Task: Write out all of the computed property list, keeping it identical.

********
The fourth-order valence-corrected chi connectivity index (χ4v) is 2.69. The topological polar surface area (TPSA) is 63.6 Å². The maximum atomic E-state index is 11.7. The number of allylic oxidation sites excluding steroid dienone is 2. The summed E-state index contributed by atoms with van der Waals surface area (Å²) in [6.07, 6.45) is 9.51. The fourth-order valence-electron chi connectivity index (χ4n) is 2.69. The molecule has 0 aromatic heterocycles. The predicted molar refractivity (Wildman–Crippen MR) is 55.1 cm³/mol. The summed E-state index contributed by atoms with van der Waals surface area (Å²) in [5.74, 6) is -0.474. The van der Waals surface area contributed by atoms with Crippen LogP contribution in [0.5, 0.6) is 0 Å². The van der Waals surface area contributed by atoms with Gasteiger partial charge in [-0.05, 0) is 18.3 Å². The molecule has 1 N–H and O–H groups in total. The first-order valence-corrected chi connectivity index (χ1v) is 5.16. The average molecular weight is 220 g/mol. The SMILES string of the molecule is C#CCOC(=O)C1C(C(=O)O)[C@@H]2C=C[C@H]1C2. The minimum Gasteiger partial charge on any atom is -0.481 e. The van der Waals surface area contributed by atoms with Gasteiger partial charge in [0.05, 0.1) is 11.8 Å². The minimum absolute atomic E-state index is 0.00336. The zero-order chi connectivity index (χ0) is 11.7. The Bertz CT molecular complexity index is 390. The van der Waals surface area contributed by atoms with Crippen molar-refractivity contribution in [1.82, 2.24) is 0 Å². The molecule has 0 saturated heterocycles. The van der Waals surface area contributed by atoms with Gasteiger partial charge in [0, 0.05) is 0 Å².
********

The fourth-order valence-corrected chi connectivity index (χ4v) is 2.69. The topological polar surface area (TPSA) is 63.6 Å². The maximum atomic E-state index is 11.7. The number of allylic oxidation sites excluding steroid dienone is 2. The summed E-state index contributed by atoms with van der Waals surface area (Å²) in [6.07, 6.45) is 9.51. The fourth-order valence-electron chi connectivity index (χ4n) is 2.69. The molecule has 0 aromatic heterocycles. The predicted molar refractivity (Wildman–Crippen MR) is 55.1 cm³/mol. The summed E-state index contributed by atoms with van der Waals surface area (Å²) in [5.74, 6) is -0.474. The van der Waals surface area contributed by atoms with Crippen LogP contribution in [0.5, 0.6) is 0 Å². The van der Waals surface area contributed by atoms with Gasteiger partial charge in [-0.05, 0) is 18.3 Å². The molecule has 1 N–H and O–H groups in total. The first-order valence-corrected chi connectivity index (χ1v) is 5.16. The average molecular weight is 220 g/mol. The SMILES string of the molecule is C#CCOC(=O)C1C(C(=O)O)[C@@H]2C=C[C@H]1C2. The minimum Gasteiger partial charge on any atom is -0.481 e. The van der Waals surface area contributed by atoms with Gasteiger partial charge in [0.05, 0.1) is 11.8 Å². The minimum absolute atomic E-state index is 0.00336. The zero-order chi connectivity index (χ0) is 11.7. The Bertz CT molecular complexity index is 390. The van der Waals surface area contributed by atoms with Crippen molar-refractivity contribution in [1.82, 2.24) is 0 Å². The molecule has 0 saturated heterocycles. The van der Waals surface area contributed by atoms with Gasteiger partial charge in [0, 0.05) is 0 Å².